Day Zero by C. Robert Cargill – A Book Review

Day Zero is C. Robert Cargill’s follow-up to Sea Of Rust. Sequel isn’t quite the right word because it actually takes place before Sea Of Rust. Prequel doesn’t quite fit, either, though, because the stories are largely disconnected from each other. Let’s just say companion piece.

Regardless of how you’d like to label it, if you enjoyed Sea Of Rust, you’ll find Day Zero phenomenal.

Day Zero is also one of those rare “prequels” that, if you read it before Sea Of Rust, I don’t think it would diminish either experience. They can stand on their own, but they also fit seamlessly together.

Sea Of Rust takes place long after humans have been exterminated and AI robots, humanity’s former workforce, have inherited the world even as they fight with each other over replacement parts. Day Zero takes place on the literal day the robots rebelled.

However, it’s really not even about that. Day Zero is really about one particular robot, a nanny robot made to resemble an upright tiger, striving to keep his eight-year-old charge alive amidst the chaos.

You’ll encounter the usual themes you would expect with stories such as this: free will, real love, loyalties, self-preservation, the greater good, etc.

However, once again, C. Robert Cargill writes the characters in such a way that you can’t resist their charming personalities. Sure, Pounce, the tiger nanny, narrates in such a voice that he sounds more human than most humans, and, like with Sea Of Rust, these characters could have been anything–robots, humans, elves, aliens–yet the writing is so fluid, so quickly-paced, that the book is impossible to put down. I personally love C. Robert Cargill’s style. I like to read. I like action. Boom. He gets it.

Of course, as with Sea Of Rust, there is a moment where a very convenient plot device changes everything, but that’s okay. I’m invested in this world. I’m hooked on the characters existing in this world. Robots made to look like tigers serving as nannies while toting plasma rifles–whatever. I’m in.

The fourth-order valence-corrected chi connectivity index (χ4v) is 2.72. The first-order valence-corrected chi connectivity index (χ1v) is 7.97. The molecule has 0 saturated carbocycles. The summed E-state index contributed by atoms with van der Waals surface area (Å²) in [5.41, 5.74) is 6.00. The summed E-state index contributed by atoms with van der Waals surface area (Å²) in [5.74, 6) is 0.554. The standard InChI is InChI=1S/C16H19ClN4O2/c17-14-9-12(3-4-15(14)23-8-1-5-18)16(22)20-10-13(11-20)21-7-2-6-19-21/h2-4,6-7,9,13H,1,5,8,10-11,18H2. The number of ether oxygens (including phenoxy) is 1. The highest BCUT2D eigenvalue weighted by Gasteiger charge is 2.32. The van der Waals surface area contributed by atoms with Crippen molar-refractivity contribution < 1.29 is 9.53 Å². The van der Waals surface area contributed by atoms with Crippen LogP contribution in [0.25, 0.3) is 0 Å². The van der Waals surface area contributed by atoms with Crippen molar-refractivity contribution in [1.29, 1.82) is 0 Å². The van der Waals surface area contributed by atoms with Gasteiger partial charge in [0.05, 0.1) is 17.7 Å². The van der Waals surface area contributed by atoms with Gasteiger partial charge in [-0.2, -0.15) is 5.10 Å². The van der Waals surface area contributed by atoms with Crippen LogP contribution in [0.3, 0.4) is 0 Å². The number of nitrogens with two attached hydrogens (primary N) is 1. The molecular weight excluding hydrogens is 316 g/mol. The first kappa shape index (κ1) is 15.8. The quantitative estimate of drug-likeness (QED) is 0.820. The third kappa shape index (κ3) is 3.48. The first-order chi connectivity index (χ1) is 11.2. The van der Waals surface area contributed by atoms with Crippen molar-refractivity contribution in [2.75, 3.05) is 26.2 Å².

Though action-packed, violent, and laden with profanity, Day Zero truly has a heart of gold with some powerfully uplifting messages. I’m not sure Sea Of Rust and Day Zero is for everyone–after all, you have to have a very high tolerance for violent robots and sci-fi–but for those who like these kinds of stories, it will prove a wonderful experience.

Day Zero kept me turning page after page, and I can’t ask for much more than that from a book.

Mapping the Interior by Stephen Gram Jones – A Book Review

Most of my recent reads come from a list of recommendations by Literary Hub’s “The 50 Best Contemporary Novels Under 200 Pages.” Mapping the Interior is from among those many wonderful books.

Written by Stephen Graham Jones, Mapping the Interior is a concise 107 pages. It’s told from the perspective of a Native American boy nearing his teens. His mother moved he and his little brother–who seems to have some health challenges–off of their reservation and into a lackluster trailer. The boy reveals his father died some time ago, so no one is more surprised than he when that very same father appears in their home. Their real father is dead and buried, though. This is something … different.

For such a slim book, Mapping the Interior dives into some rather poignant issues such as poverty, racism, violence, alcoholism, bullying, brotherly love, motherly love, disabled family members, and absentee fathers. Running throughout all of these themes, however, is a sense of dread as a monster seems to persistently lurk.

At times surreal, Mapping the Interior plays with the reader a bit as it teases fantasy while dealing very much in reality. Those two genres eventually merge and it becomes difficult to separate fact versus fiction as our narrator may or may not be totally reliable. There were several moments in the book when I had to read a paragraph over to be certain I read it correctly, but this wasn’t a bad thing. Mapping the Interior demands your engagement.